Journal of Forensic Investigation

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Research Article

A Comparison of Mitochondrial DNA Amplification Strategies for Species Identification

David R. Foran1*, Andrew B. Fischer2 and Matthew E. Stoloff2

  • 1Forensic Science Program, School of Criminal Justice and Department of Integrative Biology, Michigan State University, East Lansing, MI, USA
  • 2Michigan State University, 655 Auditorium Road, East Lansing, MI, USA

*Address for Correspondence: David R. Foran, PhD, Forensic Science Program, School of Criminal Justice and Department of Integrative Biology, 560 Baker Hall, 655 Auditorium Road, Michigan State University, East Lansing, MI 48824, USA, Tel: +1-517-432-5439; Fax: +1-517-432-1787; E-mail:
Citation: Foran DR, Fischer AB, Stoloff ME. A Comparison of Mitochondrial DNA Amplification Strategies for Species Identification. J Forensic Investigation. 2015;3(2): 7.

Copyright © 2015 Foran DR, et al. This is an open access article distributed under the Creative Commons Attribution License, which permits unrestricted use,distribution, and reproduction in any medium, provided the original work is properly cited.
Journal of Forensic Investigation | ISSN: 2330-0396 | Volume: 3, Issue: 2
Submission: 21 September, 2015 | Accepted: 08 October, 2015 | Published: 12 October, 2015


Forensic scientists are regularly presented with biological material of unknown origin, and determining if it is human or establishing what species it is can be critical to an investigation. Given this, several molecular methods have been developed for species identification of forensic samples, the most common of which is mtDNA amplification using universal primers followed by sequencing of the amplicon and comparison of the sequence to a database. In the current study, multiple mtDNA loci from a wide range of animal species were amplified using nine different universal primer pairs. Amplification success was measured, and a subset of amplicons was put through DNA sequencing to determine how effective each mtDNA locus was for species identification. Some loci amplified in a much wider range of species than did others, and smaller amplicons were more likely to amplify than were larger ones. However, there was a notable tradeoff between amplicon size and species identification success, wherein very small amplicons often failed to produce definitive species identification.


Forensic science; Species identification; Mitochondrial DNA; Universal primers; BLAST search; DNA sequencing


Forensic scientists regularly test evidence derived from human perpetrators and victims of crime. However, in some instances it is not apparent if biological material is of human origin, and even if it is not, non-human material derived from animal or plant sources may have high evidentiary value. Further, the questions asked about non-human materials can be very different than those about material derived from people. For instance, human DNA analysis is generally designed to individualize the evidence, and thus identify its precise origin, while the question with biological material from an unknown source may be as simple as if it is human (e.g., in a missing person case). On the other hand, it may be critical to identify the actual species origin of a forensic sample, either because species identification is the ultimate goal (e.g., is it protected under local or international law?), or because knowing the species might make subsequent individualization of that evidence possible (e.g., a hair found on a suspect of a burglary and the homeowner’s cat).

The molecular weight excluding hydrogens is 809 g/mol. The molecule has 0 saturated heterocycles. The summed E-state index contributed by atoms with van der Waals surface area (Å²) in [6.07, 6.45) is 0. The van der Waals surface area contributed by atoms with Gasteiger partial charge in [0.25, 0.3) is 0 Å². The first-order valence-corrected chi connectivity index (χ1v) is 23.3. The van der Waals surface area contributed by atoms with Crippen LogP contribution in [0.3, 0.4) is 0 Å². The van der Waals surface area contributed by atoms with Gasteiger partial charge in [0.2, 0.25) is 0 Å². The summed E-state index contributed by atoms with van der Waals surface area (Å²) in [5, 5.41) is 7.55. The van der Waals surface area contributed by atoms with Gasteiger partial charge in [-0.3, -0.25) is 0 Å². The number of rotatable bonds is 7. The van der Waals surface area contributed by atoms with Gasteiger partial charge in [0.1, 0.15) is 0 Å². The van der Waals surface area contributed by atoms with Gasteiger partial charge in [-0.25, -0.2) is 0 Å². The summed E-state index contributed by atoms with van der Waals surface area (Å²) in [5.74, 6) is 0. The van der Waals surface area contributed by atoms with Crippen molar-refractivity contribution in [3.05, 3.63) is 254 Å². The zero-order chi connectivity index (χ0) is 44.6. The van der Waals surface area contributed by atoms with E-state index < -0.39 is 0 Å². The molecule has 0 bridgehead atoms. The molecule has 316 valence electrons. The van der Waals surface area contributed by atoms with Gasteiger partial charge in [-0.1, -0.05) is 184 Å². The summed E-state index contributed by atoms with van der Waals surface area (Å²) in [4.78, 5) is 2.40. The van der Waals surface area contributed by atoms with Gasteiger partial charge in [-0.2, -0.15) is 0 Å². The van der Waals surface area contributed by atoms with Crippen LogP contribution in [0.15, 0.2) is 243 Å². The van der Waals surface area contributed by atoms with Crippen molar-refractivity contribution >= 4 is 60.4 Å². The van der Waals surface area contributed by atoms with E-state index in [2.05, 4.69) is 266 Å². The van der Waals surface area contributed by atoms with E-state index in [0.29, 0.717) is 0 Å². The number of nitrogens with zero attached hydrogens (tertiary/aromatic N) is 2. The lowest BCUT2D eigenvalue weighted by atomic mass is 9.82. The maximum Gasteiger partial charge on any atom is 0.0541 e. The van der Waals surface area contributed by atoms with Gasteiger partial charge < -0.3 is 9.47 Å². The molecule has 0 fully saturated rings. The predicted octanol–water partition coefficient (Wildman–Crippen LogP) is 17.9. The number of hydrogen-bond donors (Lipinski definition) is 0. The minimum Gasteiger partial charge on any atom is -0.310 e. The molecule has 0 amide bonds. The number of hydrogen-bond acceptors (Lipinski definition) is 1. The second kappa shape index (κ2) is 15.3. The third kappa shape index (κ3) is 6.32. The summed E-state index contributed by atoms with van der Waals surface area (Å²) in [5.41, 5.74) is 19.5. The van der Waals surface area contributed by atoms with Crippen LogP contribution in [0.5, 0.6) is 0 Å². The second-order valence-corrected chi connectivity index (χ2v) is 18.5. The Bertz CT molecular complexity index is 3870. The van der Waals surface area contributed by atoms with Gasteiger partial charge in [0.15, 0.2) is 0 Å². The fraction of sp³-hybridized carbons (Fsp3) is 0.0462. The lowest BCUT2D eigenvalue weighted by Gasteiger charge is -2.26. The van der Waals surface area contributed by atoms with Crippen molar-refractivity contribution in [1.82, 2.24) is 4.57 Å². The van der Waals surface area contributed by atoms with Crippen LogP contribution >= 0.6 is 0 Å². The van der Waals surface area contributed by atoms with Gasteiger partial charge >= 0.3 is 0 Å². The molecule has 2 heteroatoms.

Over the years, a number of molecular approaches have been developed for species determination. Most of these stemmed from evolutionary biology, using DNA-based strategies for examining the phylogenetic relationships among species (e.g., [1]), through which genetic similarity among even distantly related species became apparent. In 1989, Kocher et al. described ‘universal’ PCR primer sites in both the coding and non-coding regions of animal mtDNA that were conserved across a wide range of species, which could be used to successfully amplify DNA from mammals, fish, birds, amphibians, and in some instances insects or spiders [2]. Amplification of such regions, followed by sequence comparison based on restriction site mapping or DNA sequencing, became an important phylogenetic tool. This methodology, now colloquially called DNA barcoding, was then adopted for identification of unknown wildlife samples (e.g., [3,4]). Universal primers are used to amplify DNA from a questioned sample, and a restriction map or complete DNA sequence is produced. For closely related species or populations within a species, the highly variable mtDNA control region can be assayed, while coding regions are often assayed for more distantly related organisms.